Hear from Rachael – What I am reading and watching
Author: Rachael Stott – Director
A favourite short read
Packed with pragmatic insights, this article simply and powerfully challenges readers “What is work?” then highlights the typically narrow definition and resulting the tunnel vision common to many organisations who exclusively focus on work as performance. Gallwey provides a clear and compelling framework in which performance, learning and experience are offered as the critical and interdependent elements of work. “.... If individuals aren’t learning, their performance will decline over time; if their predominant experience of work is boredom or stress, both learning and performance will suffer.”
How balanced is your organisation in its definition of work?
A favourite longer read
“I’m Afraid Debbie From Marketing Has Left For The Day. How to use behavioural design to create real change in the real world.” Morten Munster
(Truth be told, this was a listen as it was readily available on Audible and a few weeks away via post.)
The insights in this book felt immediately applicable and led to more than one ‘aha’ moment. Munster’s focus on the real world is compelling and his home truths, highly relatable. His insights are experience based, with great examples from business, government, sport and other public groups. While I am a sceptic of many sports analogies in work, one of Munster’s is a gem. Instead of the abstract “be more aggressive” yelled from the side-line by a frustrated football coach, he offers the example of a team taught the clear and actionable “when the opposition gain the ball, the three closest players follow the ball for 5 seconds”. He moves quickly onto the equally as vague and open to interpretation corporate instructions such as “be more customer centric…”.
Munster points out that corporate strategy and communication plans are usually made in the comfort of a distraction free conference room on a corporate offsite, where system two thinking can be fully engaged. When system two concepts land in the real world, there is a massive mismatch that leads to the commonly observed inertia where nothing changes (with ‘the stuck’ middle-management layer often blamed…).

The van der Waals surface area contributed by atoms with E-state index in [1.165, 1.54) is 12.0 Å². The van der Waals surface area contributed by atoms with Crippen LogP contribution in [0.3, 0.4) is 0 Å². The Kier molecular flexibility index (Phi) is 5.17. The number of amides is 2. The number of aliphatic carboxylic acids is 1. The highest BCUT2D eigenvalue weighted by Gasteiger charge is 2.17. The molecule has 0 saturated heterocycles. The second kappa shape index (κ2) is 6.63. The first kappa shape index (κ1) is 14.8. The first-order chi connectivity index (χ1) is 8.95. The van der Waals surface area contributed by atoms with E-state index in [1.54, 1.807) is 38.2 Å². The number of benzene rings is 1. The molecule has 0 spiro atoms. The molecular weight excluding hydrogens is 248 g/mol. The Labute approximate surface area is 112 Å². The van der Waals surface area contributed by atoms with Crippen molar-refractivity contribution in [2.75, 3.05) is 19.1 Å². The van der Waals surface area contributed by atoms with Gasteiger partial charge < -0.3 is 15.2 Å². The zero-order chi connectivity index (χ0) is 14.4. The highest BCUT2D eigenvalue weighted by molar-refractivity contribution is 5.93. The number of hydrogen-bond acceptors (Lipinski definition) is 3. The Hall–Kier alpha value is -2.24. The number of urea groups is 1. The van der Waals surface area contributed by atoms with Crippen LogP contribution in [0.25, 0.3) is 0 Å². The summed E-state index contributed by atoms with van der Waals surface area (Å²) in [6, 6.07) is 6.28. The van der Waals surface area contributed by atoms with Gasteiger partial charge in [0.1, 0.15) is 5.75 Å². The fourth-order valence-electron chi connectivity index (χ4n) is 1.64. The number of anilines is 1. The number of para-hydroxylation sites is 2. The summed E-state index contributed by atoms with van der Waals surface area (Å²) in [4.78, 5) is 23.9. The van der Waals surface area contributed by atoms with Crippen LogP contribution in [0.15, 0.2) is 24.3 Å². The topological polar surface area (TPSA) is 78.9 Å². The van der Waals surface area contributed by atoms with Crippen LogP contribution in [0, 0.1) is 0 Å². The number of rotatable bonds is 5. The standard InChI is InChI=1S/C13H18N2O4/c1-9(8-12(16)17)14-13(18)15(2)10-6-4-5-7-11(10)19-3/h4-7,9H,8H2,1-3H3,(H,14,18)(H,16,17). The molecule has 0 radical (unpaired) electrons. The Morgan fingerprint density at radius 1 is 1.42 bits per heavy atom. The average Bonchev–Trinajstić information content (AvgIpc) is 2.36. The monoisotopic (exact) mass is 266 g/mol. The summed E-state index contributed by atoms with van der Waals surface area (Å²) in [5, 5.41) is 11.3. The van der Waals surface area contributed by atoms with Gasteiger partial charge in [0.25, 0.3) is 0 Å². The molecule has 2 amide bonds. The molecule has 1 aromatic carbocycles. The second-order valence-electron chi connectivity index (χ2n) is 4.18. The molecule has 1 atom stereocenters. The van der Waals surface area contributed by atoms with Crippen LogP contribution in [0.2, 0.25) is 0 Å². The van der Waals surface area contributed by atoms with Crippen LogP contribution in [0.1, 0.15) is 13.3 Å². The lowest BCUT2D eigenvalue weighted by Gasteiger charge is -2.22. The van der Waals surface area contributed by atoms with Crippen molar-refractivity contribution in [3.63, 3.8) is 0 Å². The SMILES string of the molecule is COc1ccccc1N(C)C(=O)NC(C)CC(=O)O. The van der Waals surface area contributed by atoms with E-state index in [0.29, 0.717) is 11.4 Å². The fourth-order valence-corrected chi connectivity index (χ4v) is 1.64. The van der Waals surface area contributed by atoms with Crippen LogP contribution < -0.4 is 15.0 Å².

In the real world, most employees are “keeping plates spinning while putting out fires - other metaphors are available - which means we have minimal time to think and plan, and instead react and make snap decisions based on gut instinct or experience. We haven’t the time nor mental energy left for system two thinking.” Those empowered (another construct Munster believes is poorly defined and implemented), to deliver on the strategy or implement the artfully crafted values and key messages have limited capacity to do the translation required to turn these into real world action. “Around 90% of our decisions are made with system one thinking, largely due to the incessant and pressing nature of our daily lives.”
Where could your organisation offer a “the closest three players follow the ball for 5 seconds” instruction in place of a vague “be more aggressive”?
A favourite watch
This one was actually from August’s Film Festival in Te Whanga-nui-a-Tara
"Merkel" - the biographical film about Angela Merkel, delves into the life of one of Europe’s most influential and impressive leaders.
While her pragmatic leadership style is front and centre, her wisdom warmth, and humour were subtly, yet consistently evident. Blessed are her eye-roles in the face of Putin & Tump! Prepare to cringe when you hear some of the paternalistic interviewers she had to face throughout her amazing career.
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